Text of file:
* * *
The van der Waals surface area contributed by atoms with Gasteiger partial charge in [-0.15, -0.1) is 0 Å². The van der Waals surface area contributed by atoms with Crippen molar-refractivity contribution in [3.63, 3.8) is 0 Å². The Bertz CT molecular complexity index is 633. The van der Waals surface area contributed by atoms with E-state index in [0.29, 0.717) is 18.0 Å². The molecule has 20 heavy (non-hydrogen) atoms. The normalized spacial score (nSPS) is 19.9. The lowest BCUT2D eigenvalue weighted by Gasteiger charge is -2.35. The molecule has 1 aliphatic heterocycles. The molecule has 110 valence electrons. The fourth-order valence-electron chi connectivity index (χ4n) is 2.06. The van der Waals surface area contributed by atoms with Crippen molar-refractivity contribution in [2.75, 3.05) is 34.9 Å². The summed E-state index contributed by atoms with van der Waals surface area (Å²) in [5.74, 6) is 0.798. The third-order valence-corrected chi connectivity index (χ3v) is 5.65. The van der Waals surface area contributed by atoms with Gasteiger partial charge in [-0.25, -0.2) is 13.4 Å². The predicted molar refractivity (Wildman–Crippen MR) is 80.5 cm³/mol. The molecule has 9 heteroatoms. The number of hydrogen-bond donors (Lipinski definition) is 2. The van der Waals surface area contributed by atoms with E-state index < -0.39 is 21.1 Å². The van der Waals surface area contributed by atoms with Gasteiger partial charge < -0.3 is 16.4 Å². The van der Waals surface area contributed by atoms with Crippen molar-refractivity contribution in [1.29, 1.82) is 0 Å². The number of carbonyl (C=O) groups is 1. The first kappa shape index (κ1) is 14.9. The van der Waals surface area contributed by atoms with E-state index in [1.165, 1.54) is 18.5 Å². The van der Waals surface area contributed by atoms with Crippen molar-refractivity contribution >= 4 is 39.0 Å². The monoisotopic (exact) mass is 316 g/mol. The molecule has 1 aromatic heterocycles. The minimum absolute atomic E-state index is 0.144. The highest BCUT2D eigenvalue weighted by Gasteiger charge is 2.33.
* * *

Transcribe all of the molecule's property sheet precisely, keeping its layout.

The van der Waals surface area contributed by atoms with Gasteiger partial charge in [-0.15, -0.1) is 0 Å². The van der Waals surface area contributed by atoms with Crippen molar-refractivity contribution in [3.63, 3.8) is 0 Å². The Bertz CT molecular complexity index is 633. The van der Waals surface area contributed by atoms with E-state index in [0.29, 0.717) is 18.0 Å². The molecule has 20 heavy (non-hydrogen) atoms. The normalized spacial score (nSPS) is 19.9. The lowest BCUT2D eigenvalue weighted by Gasteiger charge is -2.35. The molecule has 1 aliphatic heterocycles. The molecule has 110 valence electrons. The fourth-order valence-electron chi connectivity index (χ4n) is 2.06. The van der Waals surface area contributed by atoms with Crippen molar-refractivity contribution in [2.75, 3.05) is 34.9 Å². The summed E-state index contributed by atoms with van der Waals surface area (Å²) in [5.74, 6) is 0.798. The third-order valence-corrected chi connectivity index (χ3v) is 5.65. The van der Waals surface area contributed by atoms with Gasteiger partial charge in [-0.25, -0.2) is 13.4 Å². The predicted molar refractivity (Wildman–Crippen MR) is 80.5 cm³/mol. The molecule has 9 heteroatoms. The number of hydrogen-bond donors (Lipinski definition) is 2. The van der Waals surface area contributed by atoms with E-state index < -0.39 is 21.1 Å². The van der Waals surface area contributed by atoms with Gasteiger partial charge < -0.3 is 16.4 Å². The van der Waals surface area contributed by atoms with Crippen molar-refractivity contribution in [1.29, 1.82) is 0 Å². The number of carbonyl (C=O) groups is 1. The first kappa shape index (κ1) is 14.9. The van der Waals surface area contributed by atoms with E-state index in [1.165, 1.54) is 18.5 Å². The van der Waals surface area contributed by atoms with Crippen molar-refractivity contribution >= 4 is 39.0 Å². The monoisotopic (exact) mass is 316 g/mol. The molecule has 1 aromatic heterocycles. The minimum absolute atomic E-state index is 0.144. The highest BCUT2D eigenvalue weighted by Gasteiger charge is 2.33.